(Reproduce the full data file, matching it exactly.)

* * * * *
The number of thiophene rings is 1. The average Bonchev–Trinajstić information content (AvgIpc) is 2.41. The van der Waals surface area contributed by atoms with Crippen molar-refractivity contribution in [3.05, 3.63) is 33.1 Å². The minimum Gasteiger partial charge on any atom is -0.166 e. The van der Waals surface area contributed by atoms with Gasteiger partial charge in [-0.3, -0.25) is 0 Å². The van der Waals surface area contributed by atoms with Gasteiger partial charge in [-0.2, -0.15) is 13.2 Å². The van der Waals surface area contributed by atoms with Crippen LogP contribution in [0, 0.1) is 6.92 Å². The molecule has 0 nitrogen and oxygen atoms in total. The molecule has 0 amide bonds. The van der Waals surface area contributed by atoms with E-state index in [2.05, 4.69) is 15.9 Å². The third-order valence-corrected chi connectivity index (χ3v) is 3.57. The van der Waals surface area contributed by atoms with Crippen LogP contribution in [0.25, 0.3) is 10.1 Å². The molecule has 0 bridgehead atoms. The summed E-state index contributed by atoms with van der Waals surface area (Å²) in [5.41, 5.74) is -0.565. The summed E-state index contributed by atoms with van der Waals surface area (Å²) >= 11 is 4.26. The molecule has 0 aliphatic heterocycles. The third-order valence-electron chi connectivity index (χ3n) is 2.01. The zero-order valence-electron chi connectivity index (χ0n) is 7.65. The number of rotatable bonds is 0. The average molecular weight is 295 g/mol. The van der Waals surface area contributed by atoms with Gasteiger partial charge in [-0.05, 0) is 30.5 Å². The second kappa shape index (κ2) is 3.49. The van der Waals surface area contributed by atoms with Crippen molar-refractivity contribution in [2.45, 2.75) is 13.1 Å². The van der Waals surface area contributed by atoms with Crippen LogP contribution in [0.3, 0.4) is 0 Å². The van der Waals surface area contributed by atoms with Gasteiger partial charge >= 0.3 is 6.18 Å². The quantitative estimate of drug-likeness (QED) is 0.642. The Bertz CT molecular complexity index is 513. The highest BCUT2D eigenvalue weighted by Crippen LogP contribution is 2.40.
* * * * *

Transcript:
The number of thiophene rings is 1. The average Bonchev–Trinajstić information content (AvgIpc) is 2.41. The van der Waals surface area contributed by atoms with Crippen molar-refractivity contribution in [3.05, 3.63) is 33.1 Å². The minimum Gasteiger partial charge on any atom is -0.166 e. The van der Waals surface area contributed by atoms with Gasteiger partial charge in [-0.3, -0.25) is 0 Å². The van der Waals surface area contributed by atoms with Gasteiger partial charge in [-0.2, -0.15) is 13.2 Å². The van der Waals surface area contributed by atoms with Crippen LogP contribution in [0, 0.1) is 6.92 Å². The molecule has 0 nitrogen and oxygen atoms in total. The molecule has 0 amide bonds. The van der Waals surface area contributed by atoms with E-state index in [2.05, 4.69) is 15.9 Å². The third-order valence-corrected chi connectivity index (χ3v) is 3.57. The van der Waals surface area contributed by atoms with Crippen LogP contribution in [0.25, 0.3) is 10.1 Å². The molecule has 0 bridgehead atoms. The summed E-state index contributed by atoms with van der Waals surface area (Å²) in [5.41, 5.74) is -0.565. The summed E-state index contributed by atoms with van der Waals surface area (Å²) >= 11 is 4.26. The molecule has 0 aliphatic heterocycles. The third-order valence-electron chi connectivity index (χ3n) is 2.01. The zero-order valence-electron chi connectivity index (χ0n) is 7.65. The number of rotatable bonds is 0. The average molecular weight is 295 g/mol. The van der Waals surface area contributed by atoms with Gasteiger partial charge in [-0.05, 0) is 30.5 Å². The second kappa shape index (κ2) is 3.49. The van der Waals surface area contributed by atoms with Crippen molar-refractivity contribution in [2.45, 2.75) is 13.1 Å². The van der Waals surface area contributed by atoms with Crippen LogP contribution in [0.3, 0.4) is 0 Å². The van der Waals surface area contributed by atoms with Gasteiger partial charge >= 0.3 is 6.18 Å². The quantitative estimate of drug-likeness (QED) is 0.642. The Bertz CT molecular complexity index is 513. The highest BCUT2D eigenvalue weighted by Crippen LogP contribution is 2.40.